Sin No More: From Abortion to Stem Cells, Understanding Crime, Law, and Morality in America

By John Dombrink; Daniel Hillyard | Go to book overview

7
Conclusion
To Form a More Purple Union?

Now that values voters have delivered for George Bush, he must
deliver for their values. The defense of innocent unborn human
life, the protection of marriage and the nomination and confirma-
tion of federal judges who will interpret the Constitution, not
make law from the bench, must be first priorities, come January.

—Michael Skube, “We're Saved. You Lost. Now What?” (2004)

We believe voters are open to an even bolder statement—no more
debates about changing abortion and gay marriage, either way; no
more constitutional amendments; and no more Terri Schiavo all-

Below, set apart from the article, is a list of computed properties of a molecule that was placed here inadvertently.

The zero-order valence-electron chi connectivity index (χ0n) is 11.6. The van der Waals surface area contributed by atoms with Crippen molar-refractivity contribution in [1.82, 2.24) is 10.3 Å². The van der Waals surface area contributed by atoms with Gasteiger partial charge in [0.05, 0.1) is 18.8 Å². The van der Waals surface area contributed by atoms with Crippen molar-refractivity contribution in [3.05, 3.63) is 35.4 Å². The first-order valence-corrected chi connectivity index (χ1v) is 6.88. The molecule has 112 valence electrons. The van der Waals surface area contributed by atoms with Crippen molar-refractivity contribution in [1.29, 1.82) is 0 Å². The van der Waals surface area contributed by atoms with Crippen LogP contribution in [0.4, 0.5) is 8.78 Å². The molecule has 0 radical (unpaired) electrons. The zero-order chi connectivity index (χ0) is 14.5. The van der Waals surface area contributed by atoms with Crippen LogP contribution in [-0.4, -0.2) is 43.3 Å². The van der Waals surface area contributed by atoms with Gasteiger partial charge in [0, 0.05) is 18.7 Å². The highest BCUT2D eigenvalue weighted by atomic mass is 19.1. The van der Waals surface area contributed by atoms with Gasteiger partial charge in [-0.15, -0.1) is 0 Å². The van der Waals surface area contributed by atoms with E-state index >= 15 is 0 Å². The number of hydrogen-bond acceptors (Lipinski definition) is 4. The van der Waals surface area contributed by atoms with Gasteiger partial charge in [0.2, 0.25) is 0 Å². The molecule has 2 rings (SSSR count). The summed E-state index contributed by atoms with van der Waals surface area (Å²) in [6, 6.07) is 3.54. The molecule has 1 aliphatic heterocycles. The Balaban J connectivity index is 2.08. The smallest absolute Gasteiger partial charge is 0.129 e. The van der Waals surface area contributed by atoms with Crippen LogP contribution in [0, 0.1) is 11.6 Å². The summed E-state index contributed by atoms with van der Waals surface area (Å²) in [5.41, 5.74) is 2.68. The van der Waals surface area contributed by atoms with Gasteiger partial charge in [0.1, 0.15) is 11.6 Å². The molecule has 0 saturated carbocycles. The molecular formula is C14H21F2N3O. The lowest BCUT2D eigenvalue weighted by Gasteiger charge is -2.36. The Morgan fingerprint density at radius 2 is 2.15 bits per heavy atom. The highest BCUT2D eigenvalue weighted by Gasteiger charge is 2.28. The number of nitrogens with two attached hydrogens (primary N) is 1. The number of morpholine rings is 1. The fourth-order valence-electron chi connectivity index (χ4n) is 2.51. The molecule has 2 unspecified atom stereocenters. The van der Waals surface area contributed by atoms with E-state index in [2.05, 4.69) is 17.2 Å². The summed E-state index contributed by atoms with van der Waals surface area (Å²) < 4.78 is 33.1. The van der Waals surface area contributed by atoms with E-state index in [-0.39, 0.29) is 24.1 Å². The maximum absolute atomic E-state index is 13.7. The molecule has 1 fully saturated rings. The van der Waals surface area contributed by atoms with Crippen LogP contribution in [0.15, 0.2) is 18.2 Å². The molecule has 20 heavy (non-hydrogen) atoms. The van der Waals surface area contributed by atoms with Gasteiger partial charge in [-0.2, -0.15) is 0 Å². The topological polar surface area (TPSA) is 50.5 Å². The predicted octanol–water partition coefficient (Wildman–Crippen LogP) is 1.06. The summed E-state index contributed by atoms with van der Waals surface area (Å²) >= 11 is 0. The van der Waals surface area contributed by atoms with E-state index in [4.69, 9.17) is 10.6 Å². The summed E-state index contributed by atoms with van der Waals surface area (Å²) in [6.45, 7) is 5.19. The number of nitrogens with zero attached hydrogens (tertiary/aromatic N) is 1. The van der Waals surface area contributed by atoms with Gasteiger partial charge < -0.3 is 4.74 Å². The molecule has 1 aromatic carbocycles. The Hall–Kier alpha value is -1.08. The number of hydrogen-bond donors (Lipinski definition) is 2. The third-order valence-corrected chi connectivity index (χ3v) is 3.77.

nighters for 2 years, until Congress does something about high gas
prices and American jobs.

—Stan Greenberg and James Carville, “Getting Heard:
Points of Engagement for a Change Election” (2006)

Americans are closely divided, but we are not deeply divided, and
we are closely divided because many of us are ambivalent and un-
certain, and consequently reluctant to make firm commitments to
parties, politicians, or politics. We divide evenly in elections or sit
them out entirely because we instinctively seek the center while the
parties and candidates hang out on the extremes.

—Morris Fiorina, Culture War? The Myth of a
Polarized America
(2005)


Introduction: Polarization and the Importance of the
“Values Voters” Revisited

The resolution of American morality contests surrounding the issues of the preceding chapters, especially in the 2004–2006 period, has been the focus of this book. In this conclusion, we consider the meaning of

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